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Transcript for ‘Russell 14-28 - Automobile 2010’

Host
Serge, this car we’re looking at today is very special, because it has a direct link with bicycle manufacturing. Can you tell us more about its connection with bicycles.

Surtitle
Serge Ouellette
Conservation Specialist at the Canadian Museum of Science and Technology

Serge
Sure. CCM, the bicycle company that built bicycles at the turn of the century, was very popular. They were the biggest bicycle maker in Canada, and they had decided to venture into the production of Automobiles. The president of CCM was a Mr. Russell, and his friends suggested he should use his name for the new car.

Host
That’s really fascinating. I mean, apart from having wheels, there is really nothing else that these two products have in common. It was also a very special car at the time, since some of its main features really set it apart from the competition...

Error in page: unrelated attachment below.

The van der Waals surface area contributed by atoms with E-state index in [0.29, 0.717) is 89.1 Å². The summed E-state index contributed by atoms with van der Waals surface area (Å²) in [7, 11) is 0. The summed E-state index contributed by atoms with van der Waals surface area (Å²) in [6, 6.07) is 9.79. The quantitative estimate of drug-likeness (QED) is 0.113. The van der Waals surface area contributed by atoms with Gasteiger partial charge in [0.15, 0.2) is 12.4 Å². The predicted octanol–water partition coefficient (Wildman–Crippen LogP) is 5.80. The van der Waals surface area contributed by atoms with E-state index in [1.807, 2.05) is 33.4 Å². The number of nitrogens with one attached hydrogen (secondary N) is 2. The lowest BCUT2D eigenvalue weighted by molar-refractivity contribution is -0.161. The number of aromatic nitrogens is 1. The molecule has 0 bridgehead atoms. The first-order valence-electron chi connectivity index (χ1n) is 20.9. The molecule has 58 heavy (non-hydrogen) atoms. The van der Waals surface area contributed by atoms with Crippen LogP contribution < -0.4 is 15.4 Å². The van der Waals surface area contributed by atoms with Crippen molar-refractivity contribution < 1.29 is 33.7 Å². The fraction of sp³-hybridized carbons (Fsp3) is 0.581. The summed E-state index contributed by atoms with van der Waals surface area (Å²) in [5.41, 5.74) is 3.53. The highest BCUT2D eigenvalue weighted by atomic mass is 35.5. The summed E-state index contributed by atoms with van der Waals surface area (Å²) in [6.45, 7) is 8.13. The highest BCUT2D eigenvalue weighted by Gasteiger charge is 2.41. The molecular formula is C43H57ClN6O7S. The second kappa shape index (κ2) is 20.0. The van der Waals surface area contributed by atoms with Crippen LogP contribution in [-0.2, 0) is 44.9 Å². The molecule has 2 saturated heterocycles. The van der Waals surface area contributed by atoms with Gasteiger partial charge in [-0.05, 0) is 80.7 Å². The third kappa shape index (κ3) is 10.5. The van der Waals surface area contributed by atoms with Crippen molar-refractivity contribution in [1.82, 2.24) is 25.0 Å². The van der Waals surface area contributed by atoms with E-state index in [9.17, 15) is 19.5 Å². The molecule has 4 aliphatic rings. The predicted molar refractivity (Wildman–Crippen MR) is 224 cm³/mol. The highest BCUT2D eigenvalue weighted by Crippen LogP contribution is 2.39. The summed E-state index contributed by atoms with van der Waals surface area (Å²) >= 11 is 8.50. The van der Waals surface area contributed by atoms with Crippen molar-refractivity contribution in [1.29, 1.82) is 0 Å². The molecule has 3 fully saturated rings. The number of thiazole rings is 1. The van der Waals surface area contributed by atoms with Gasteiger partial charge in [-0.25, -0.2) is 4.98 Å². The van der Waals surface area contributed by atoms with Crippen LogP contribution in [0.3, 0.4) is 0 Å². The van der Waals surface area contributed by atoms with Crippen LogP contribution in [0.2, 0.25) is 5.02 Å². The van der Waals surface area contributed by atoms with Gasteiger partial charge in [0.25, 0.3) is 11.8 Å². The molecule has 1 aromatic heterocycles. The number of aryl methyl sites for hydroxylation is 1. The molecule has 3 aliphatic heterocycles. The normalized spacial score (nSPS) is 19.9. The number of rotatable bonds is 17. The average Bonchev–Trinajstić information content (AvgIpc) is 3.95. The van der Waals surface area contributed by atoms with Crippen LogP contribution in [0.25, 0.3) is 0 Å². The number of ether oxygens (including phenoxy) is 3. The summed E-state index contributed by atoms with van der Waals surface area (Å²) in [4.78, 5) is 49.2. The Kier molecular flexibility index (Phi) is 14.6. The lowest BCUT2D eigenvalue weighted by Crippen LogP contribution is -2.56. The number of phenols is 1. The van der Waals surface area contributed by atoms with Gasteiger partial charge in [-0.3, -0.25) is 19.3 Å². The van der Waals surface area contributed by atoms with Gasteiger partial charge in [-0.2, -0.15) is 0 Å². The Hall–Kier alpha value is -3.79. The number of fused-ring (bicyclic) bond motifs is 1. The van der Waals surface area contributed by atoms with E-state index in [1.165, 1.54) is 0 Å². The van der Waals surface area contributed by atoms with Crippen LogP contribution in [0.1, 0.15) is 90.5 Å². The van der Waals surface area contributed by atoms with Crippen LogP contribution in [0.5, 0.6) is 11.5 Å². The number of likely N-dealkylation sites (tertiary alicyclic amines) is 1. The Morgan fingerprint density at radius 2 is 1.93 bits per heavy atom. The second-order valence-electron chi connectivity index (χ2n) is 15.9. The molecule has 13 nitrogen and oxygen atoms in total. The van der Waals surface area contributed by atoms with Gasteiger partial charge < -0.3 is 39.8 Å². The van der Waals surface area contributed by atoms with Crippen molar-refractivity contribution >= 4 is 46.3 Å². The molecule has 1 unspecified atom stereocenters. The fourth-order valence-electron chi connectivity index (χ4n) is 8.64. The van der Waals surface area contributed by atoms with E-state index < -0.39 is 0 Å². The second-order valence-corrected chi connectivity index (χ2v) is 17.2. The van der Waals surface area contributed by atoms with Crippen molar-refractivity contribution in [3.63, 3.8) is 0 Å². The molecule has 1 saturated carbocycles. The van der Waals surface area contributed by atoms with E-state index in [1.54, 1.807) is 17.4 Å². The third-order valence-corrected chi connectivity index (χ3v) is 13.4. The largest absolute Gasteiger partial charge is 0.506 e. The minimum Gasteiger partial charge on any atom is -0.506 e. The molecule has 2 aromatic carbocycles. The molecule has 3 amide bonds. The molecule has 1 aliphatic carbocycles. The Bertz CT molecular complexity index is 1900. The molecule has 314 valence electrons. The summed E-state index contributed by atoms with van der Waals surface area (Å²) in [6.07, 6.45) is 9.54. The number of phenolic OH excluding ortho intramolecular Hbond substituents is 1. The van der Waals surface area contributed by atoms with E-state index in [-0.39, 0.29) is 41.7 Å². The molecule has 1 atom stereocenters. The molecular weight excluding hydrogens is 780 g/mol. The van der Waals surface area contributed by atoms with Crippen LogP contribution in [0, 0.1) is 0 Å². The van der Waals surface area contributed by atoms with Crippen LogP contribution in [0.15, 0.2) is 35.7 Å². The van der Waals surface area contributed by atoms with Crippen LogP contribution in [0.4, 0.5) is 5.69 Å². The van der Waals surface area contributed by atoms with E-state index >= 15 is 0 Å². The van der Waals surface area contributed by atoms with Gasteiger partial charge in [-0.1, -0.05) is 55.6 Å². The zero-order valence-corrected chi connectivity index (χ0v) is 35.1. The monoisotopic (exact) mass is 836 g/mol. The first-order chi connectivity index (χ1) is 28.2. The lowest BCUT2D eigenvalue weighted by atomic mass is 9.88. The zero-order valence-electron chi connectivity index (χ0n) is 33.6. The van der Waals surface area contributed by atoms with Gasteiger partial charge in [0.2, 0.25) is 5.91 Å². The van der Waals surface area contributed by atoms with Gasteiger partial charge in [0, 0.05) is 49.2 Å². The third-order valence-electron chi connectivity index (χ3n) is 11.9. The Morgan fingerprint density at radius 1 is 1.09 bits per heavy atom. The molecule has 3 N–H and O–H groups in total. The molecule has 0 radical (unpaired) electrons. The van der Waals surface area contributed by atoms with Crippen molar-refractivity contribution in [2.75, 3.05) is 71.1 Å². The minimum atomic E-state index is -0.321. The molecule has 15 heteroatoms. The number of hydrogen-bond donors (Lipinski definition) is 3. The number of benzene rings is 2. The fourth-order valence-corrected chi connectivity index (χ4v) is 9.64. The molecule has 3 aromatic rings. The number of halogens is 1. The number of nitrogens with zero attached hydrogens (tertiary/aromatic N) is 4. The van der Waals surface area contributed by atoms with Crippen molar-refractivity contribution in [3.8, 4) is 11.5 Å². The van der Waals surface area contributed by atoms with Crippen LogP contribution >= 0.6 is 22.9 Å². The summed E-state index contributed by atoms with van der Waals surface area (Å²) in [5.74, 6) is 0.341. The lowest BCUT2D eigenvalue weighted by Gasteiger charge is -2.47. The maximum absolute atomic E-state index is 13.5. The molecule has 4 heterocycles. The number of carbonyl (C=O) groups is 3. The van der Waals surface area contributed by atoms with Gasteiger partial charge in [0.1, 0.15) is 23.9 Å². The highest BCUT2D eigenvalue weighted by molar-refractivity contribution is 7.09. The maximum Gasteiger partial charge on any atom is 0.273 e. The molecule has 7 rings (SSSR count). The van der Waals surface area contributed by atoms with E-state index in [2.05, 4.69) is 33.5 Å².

Serge
Definitely. Their main competitor was McLaughlin Buick. In the beginning, the cars they produced were mid-range, standard cars. As the years went by, they moved more towards higher quality automobiles, and they produced this car in 1914. It has an aluminum body, a 24 volt electrical system and it’s very luxurious. It has a Russell engine, and those Russell-Knight engines were sold worldwide…Luxury car manufacturers would purchase the right to produce those Willys Knight engines.

Host
These engines created a lot of pollution, though, because their design was different from that of conventional engines. On the other hand, you could barely hear them, the engine was extremely quiet.

Serge
Extremely quiet. And this was important in luxury cars. People were used to steam cars, which produced a lot of pollution, so in those days the Willys Knight engine didn’t represent a problem.

Serge
Yes, Mr. Russell’s daughter had it restored, and then donated the car to the Museum.

Host
And let’s not forget that the Russell was built in...

Serge
Toronto...

Host
Toronto! Unfortunately, they don’t make cars in Toronto anymore…That could be a good excuse for CCM to get back into the auto industry! Thank you, Serge!

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